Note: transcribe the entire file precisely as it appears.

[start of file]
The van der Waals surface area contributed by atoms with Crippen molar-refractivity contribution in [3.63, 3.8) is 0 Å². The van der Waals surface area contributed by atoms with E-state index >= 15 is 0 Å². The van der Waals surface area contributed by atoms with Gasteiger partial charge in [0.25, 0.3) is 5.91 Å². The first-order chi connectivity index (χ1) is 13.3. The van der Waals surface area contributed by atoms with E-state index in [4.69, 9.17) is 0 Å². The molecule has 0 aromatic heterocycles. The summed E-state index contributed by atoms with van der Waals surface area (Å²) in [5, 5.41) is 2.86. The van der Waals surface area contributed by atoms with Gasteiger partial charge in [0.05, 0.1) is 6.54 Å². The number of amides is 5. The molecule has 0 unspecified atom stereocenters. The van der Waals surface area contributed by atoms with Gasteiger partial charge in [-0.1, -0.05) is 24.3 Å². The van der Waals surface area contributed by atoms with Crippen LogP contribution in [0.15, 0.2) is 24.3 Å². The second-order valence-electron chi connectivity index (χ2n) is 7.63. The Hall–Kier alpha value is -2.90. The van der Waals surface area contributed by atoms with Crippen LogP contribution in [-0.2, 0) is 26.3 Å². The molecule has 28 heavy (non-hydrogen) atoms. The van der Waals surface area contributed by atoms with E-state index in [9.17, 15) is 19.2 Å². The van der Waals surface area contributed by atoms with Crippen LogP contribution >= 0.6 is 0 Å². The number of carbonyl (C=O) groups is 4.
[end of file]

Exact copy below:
The van der Waals surface area contributed by atoms with Crippen molar-refractivity contribution in [3.63, 3.8) is 0 Å². The van der Waals surface area contributed by atoms with E-state index >= 15 is 0 Å². The van der Waals surface area contributed by atoms with Gasteiger partial charge in [0.25, 0.3) is 5.91 Å². The first-order chi connectivity index (χ1) is 13.3. The van der Waals surface area contributed by atoms with E-state index in [4.69, 9.17) is 0 Å². The molecule has 0 aromatic heterocycles. The summed E-state index contributed by atoms with van der Waals surface area (Å²) in [5, 5.41) is 2.86. The van der Waals surface area contributed by atoms with Gasteiger partial charge in [0.05, 0.1) is 6.54 Å². The number of amides is 5. The molecule has 0 unspecified atom stereocenters. The van der Waals surface area contributed by atoms with Gasteiger partial charge in [-0.1, -0.05) is 24.3 Å². The van der Waals surface area contributed by atoms with Crippen LogP contribution in [0.15, 0.2) is 24.3 Å². The second-order valence-electron chi connectivity index (χ2n) is 7.63. The Hall–Kier alpha value is -2.90. The van der Waals surface area contributed by atoms with Crippen LogP contribution in [-0.2, 0) is 26.3 Å². The molecule has 28 heavy (non-hydrogen) atoms. The van der Waals surface area contributed by atoms with E-state index in [9.17, 15) is 19.2 Å². The van der Waals surface area contributed by atoms with Crippen LogP contribution >= 0.6 is 0 Å². The number of carbonyl (C=O) groups is 4.